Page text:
ESC0027

Written evidence submitted by the Local Government Association (LGA)

 

  1. About the Local Government Association (LGA)

 

1.1.  The Local Government Association (LGA) is the national voice of local government. We are a politically-led, cross party membership organisation, representing councils from England and Wales. 

 

1.2.  Our role is to support, promote and improve local government, and raise national awareness of the work of councils. Our ultimate ambition is to support councils to deliver local solutions to national problems.

 

  1. Summary

 

2.1.  Any new regulatory framework for introducing e-scooters should empower local areas to use and manage their road space in a way that meets the needs of their local communities.

 

2.2.  E-scooters could form part of an integrated transport solution. We would ideally like to see them fulfilling a first and last mile role, allowing people to use them to travel to their local train station, for example. This approach would allow people to integrate e-scooters with other types of public travel.

 

2.3.  Extra funding or additional revenue streams will be required if councils are to enforce safety restrictions around e-scooters.

 

2.4.  Councils have significant experience from the roll out of cycle hire schemes, which may be applicable to any e-scooter hire scheme. Well managed schemes were either commissioned by councils or introduced with the support of councils. A similar approach will be crucial if the introduction of an e-scooter scheme is to be successful.

 

  1. Whether the legislation for e-scooters is up to date and appropriate

 

3.1.  The legislation for e-scooters is out of date. The current model of requiring the passing of new national legislation to allow councils to respond to technological advances can mean that the UK is slower to respond to innovation. For example, we should not need Parliament to pass new laws each time a change is made to a piece of technology, in this case adding a motor to a scooter.

 

3.2.  Any new regulatory framework for e-scooters should not seek to simply provide a framework for enabling micro-mobility but should empower local areas to use and manage their road space in a way that meets the needs of their local communities.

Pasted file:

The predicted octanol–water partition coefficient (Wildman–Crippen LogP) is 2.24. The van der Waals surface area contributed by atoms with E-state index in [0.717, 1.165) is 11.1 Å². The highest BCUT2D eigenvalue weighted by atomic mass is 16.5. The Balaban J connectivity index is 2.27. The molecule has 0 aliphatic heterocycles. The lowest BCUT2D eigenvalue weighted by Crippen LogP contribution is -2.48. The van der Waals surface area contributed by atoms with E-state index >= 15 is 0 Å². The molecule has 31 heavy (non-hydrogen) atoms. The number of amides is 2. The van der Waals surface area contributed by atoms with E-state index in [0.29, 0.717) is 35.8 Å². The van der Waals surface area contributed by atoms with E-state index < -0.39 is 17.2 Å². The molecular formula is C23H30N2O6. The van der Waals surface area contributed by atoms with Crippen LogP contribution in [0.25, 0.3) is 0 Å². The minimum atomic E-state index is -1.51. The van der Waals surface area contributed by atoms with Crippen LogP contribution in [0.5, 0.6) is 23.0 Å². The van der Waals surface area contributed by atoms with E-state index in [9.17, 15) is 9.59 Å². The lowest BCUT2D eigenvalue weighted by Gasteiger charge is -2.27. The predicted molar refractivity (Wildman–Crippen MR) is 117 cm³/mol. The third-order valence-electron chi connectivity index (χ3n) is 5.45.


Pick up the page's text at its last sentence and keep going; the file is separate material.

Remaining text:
3.3.  We should seek an approach that trusts and empowers local areas to respond quickly to technical innovation, rather than pursuing national regulatory regimes which can be slower to respond.

 

3.4.  We welcome the Government’s commitment to allow all areas of the country to trial e-scooters. We will be encouraging Government to ensure the permission and reporting of trial mechanisms are as light touch as possible to ensure that all different types of councils can host schemes.


  1. To what extent e-scooters have positive benefits, for instance relating to congestion and promoting more sustainable forms of transport;

 

4.1.  E-scooters could form part of an integrated transport solution. We would ideally like to see them fulfilling a first and last mile role, to allow people to integrate them with other types of public travel. They could be used to funnel people towards public transport hubs at bus or rail stations making the whole network more efficient. This would allow more people to make use of public transport in their everyday trips and help improve the commercial case for public transport.

 

4.2.  Given the challenges that all public transport providers are facing as a result of the COVID-19 pandemic, it is vital that in the future transport is geared towards integration. We need a transport network where all of the different modes of transport work together rather than competing against each other. Almost all public transport will have to receive public subsidy in order to survive and so we need micro-mobility to work with public transport systems.